In a follow-up to the Booker Prize-nominated “Love and Other Experiments,” actress Sophie Ward has forsaken literary philosophy for a traditional thriller. In 1990 North London, Isobel lives a quiet life, working at a library. She is deaf due to a childhood accident that is implied to be related to the untraditional, government-funded school she attended in the mid-1970s. During an ordinary day at work, Isobel notices two school-aged girls “with the floury faces and shadowed eyes of city children in winter.” Upon seeing a newspaper a few days later, she realizes that one of the girls is now missing, an event that triggers repressed memories from her school days.
Isobel receives a letter from a former schoolteacher, telling her that a “Jason” has been released from prison, an event that leads to considerable stress. In alternating chapters, we are also given glimpses at Isobel’s diary from when she is eleven years old and of Sergeant Sally Carter’s investigation of the missing child case. Like Isobel, Carter also carries her own pain from a missing child case, early in her career. Though we know that Isobel herself cannot be the missing child, who was found and died just six months later, the case appears to be connected with her and her school experiences.
At its best, “The Schoolhouse” has the cinematic feel of crime drama, and much of the intrigue comes from seeing how the different storylines come together. The school of the title is by far the most intriguing aspect of the novel, and its enigmatic nature and role in Isobel’s trauma hangs over the novel. An incident described early in Isobel’s diary hints at a more sinister side of the progressive school, which includes many “handicapped” children and does not emphasize traditional classroom learning. A boy in a wheelchair named Christopher is asked by the headmaster to walk in front of the whole school. Supposedly, Christopher has been practicing, but he soon falls over and “[the headmaster] started clapping ever harder. No one was allowed to help Christopher get back in his wheelchair.” The cost of too much freedom and the ambiguous nature of the adults who work there are drawn well by Ward, who attended a similar school in her own childhood.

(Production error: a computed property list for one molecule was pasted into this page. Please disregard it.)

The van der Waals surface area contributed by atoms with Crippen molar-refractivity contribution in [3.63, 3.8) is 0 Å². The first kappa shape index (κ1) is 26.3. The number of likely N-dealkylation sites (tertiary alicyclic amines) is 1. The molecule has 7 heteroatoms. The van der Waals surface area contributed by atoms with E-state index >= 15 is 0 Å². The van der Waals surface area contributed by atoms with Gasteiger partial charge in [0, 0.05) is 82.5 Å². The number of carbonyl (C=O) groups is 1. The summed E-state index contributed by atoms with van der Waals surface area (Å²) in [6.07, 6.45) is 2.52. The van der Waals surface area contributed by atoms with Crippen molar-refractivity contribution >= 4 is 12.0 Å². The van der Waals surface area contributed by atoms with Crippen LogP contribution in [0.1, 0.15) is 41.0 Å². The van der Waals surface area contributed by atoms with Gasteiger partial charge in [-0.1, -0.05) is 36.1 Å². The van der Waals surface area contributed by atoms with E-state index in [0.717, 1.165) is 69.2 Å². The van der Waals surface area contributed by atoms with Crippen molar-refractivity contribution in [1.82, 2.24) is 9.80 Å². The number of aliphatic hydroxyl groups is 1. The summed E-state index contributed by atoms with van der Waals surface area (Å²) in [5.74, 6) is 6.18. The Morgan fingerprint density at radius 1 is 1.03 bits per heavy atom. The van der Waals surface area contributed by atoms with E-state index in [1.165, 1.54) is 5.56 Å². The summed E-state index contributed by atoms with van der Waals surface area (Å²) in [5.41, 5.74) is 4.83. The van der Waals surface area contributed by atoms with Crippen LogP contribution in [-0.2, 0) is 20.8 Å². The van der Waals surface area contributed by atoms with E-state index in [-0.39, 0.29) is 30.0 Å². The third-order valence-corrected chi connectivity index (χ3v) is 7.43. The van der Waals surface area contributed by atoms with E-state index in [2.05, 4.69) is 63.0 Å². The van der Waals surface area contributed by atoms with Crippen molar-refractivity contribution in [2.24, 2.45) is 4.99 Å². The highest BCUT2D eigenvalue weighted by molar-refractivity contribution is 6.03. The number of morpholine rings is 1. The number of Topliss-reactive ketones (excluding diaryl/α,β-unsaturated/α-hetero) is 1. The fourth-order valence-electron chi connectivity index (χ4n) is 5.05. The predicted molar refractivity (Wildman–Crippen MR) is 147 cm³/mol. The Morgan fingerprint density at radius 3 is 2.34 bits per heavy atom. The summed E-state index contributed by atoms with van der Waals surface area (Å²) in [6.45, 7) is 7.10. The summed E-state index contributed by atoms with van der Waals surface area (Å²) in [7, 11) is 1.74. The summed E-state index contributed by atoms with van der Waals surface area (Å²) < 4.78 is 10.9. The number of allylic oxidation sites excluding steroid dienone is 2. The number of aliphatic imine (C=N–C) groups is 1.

While not initially as heavily plot-driven, Isobel’s story is more well-drawn than Sergeant Carter’s, though some readers may find her early sections slow and her childish diary frustrating. Carter’s character feels much less developed in comparison, and the most interesting parts in her section are revelations about Isobel. The two storylines never completely feel like parts of a whole, and the climax of Carter’s story is overshadowed by the climax of Isobel’s. Some of the most intriguing sections appear in the past, not the present, and though the novel’s villain is intriguing in the descriptions in Isobel’s diary, he feels overwrought and two-dimensional when we encounter him in 1990.
Still, “The Schoolhouse” has all the intrigue and suspense one could hope for in a thriller, and the final third is as heart-racing and titillating as one could desire. The portrait of trauma and setting make this a read that is difficult to put down, even for readers who do not normally gravitate toward thrillers.
By Sophie Ward
Vintage, 304 pages
Mara Sandroff is a fiction writer, critic and essayist based in Brooklyn, New York and Tucson, Arizona. She recently earned an MFA in fiction from New York University, and she is an alumna of One Story’s 2019 Summer Writers Conference and Kenyon Review’s 2021 Writers Workshop, a 2021 finalist in Tucson Festival of Book’s Literary Awards, and a voting member of the National Book Critics Circle. Her creative nonfiction has appeared in the Emerging Writer Series of Roxane Gay’s The Audacity. Currently, she is working on a novel that explores Jewish identity, intergenerational storytelling, and a young girl’s coming-of-age in a world that is (possibly) coming to an end. Write On, Door County will support her novel with a residency in December 2023. Find her online at marasandroff.com.